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Tuesday, September 3, 2013

What's A Healthy Body Fat? - You Will Be Surprised...

In your quest for fitness, you likely want to lose fat.  But what level of fat should you shoot for?  You may have seen charts that place you in a category, such as underfat, healthy, overfat and obese, based on your body fat levels.  But where do these categories come from, are they accurate, and what do they really mean?

As with anything that categorizes you in a general way, looking a bit closer does much good.  For instance, with the various body fat charts and guidelines you'll find, many interestingly enough site no sources while others give a vague reference to a book or journal article.  When looking at the body  fat charts from some of the organizations considered to be "authorities" you'll find one particular reference often sited.



What you discover when reading this study from the American Journal of Clinical Nutrition is that the study was not designed to establish body fat norms but rather to explore possible ways of establishing body fat ranges.  In this case they attempted to link "healthy" BMI(Body Mass Index) numbers with predicted percentage body fat.  Using "healthy" BMI numbers is inherently flawed as BMI considers height and weight without regard to fat vs lean weight.  With that and some of the other characteristics of this study in mind it's safe to say one can hardly extrapolate body fat ranges with this single study of little over 1000 participants whose age tended to be in the 40-60 range on average and who were recruited via newspaper ads, flyers or referral for body weight evaluation(these aren't usually apparently healthy individuals).  The study itself, in discussion of its limitations states "the aim of this study was not to provide population ranges for body fatness".  Yet it's used as a reference for charts that people use to provide population ranges for body fatness.  Suffice to say there are no absolute standards for body fat and the ranges that are provided in most instances are quite wide and vague.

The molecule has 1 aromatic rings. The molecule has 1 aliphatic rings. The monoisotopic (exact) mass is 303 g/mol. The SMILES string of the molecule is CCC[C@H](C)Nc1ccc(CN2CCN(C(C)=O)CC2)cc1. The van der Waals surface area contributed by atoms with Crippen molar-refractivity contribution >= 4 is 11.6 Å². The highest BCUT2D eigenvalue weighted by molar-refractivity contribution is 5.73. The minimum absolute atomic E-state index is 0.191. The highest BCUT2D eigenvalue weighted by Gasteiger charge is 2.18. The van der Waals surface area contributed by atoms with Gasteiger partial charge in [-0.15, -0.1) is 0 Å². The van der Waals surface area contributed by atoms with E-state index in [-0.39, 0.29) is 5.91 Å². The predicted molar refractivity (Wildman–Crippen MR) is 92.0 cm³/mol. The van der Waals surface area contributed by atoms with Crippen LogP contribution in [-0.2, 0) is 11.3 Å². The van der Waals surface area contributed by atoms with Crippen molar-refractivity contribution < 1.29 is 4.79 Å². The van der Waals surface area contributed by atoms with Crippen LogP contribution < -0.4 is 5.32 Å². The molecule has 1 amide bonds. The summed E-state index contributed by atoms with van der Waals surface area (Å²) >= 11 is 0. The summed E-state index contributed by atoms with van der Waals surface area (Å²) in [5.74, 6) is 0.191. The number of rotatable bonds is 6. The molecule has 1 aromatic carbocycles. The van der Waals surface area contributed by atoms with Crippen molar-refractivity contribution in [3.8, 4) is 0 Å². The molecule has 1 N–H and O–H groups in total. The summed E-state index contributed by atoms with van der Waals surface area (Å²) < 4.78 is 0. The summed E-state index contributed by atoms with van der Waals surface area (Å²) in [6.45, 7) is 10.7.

What's the bottom line on body fat then?

What's healthy and normal largely depends on what your situation and goals are.  For example, a wide receiver in football will perform better at a lower body fat percentage than a lineman in football.  However, most people will have better blood test and health numbers, whether they are an athlete or just someone wanting to feel better, look good and be healthy, with a markedly lower body fat than they currently have. 
For men that means sub 10% is ideal and for women sub 20%.  You may be scoffing and saying that's impossible and I say yes if you have a standard American diet and lifestyle that may be true.  But, if you fix your diet and lifestyle and work out properly you can get to these levels safely and don't let anyone tell you you can't.  It won't happen overnight, it will require hard work, but it can happen - that is if you are willing to go against the grain and take action.   

Visually where do you fit in?

Remember, we're genetically programmed to be lean...it's our modern lifestyle that has lead to the acceptance of high levels of body fat as normal.  Native humans were not fat...they also didn't sit at desks 10 hours a day and then plop on the couch for 4-5 more every night.  You have to make significant lifestyle changes to get to these healthier levels of body fat, many of which you may not be willing to make.  That's perfectly fine, just don't expect to have flat abs and a lean fit look when you have a lifestyle that involves eating whatever you want and working out a few hours a week.  It won't happen.  However, if you do what everyone else won't, you'll look like everyone else doesn't.


As an end note, all methods of body fat testing are just estimations that extrapolate fat percentage based on various methods, body water, density, skinfolds etc...and should be taken as such.  There is inherent error in each...and thus visual appearance is a much better guide.  This is true with other "health measurements" as well...for example your total cholesterol numbers have to change by more than 35 points in either direction to have statistical confidence that they have actually changed at all.  None of this gives you permission to totally dismiss your numbers to justify your preferred habits (if the body fat scale reads 35% you're still fat), but what it does say is don't place such fanatical emphasis on one test that you stress yourself trying to get to a certain number.  Take a look at the whole picture of your lifestyle, health and well being and you'll be much  better off in the long run.

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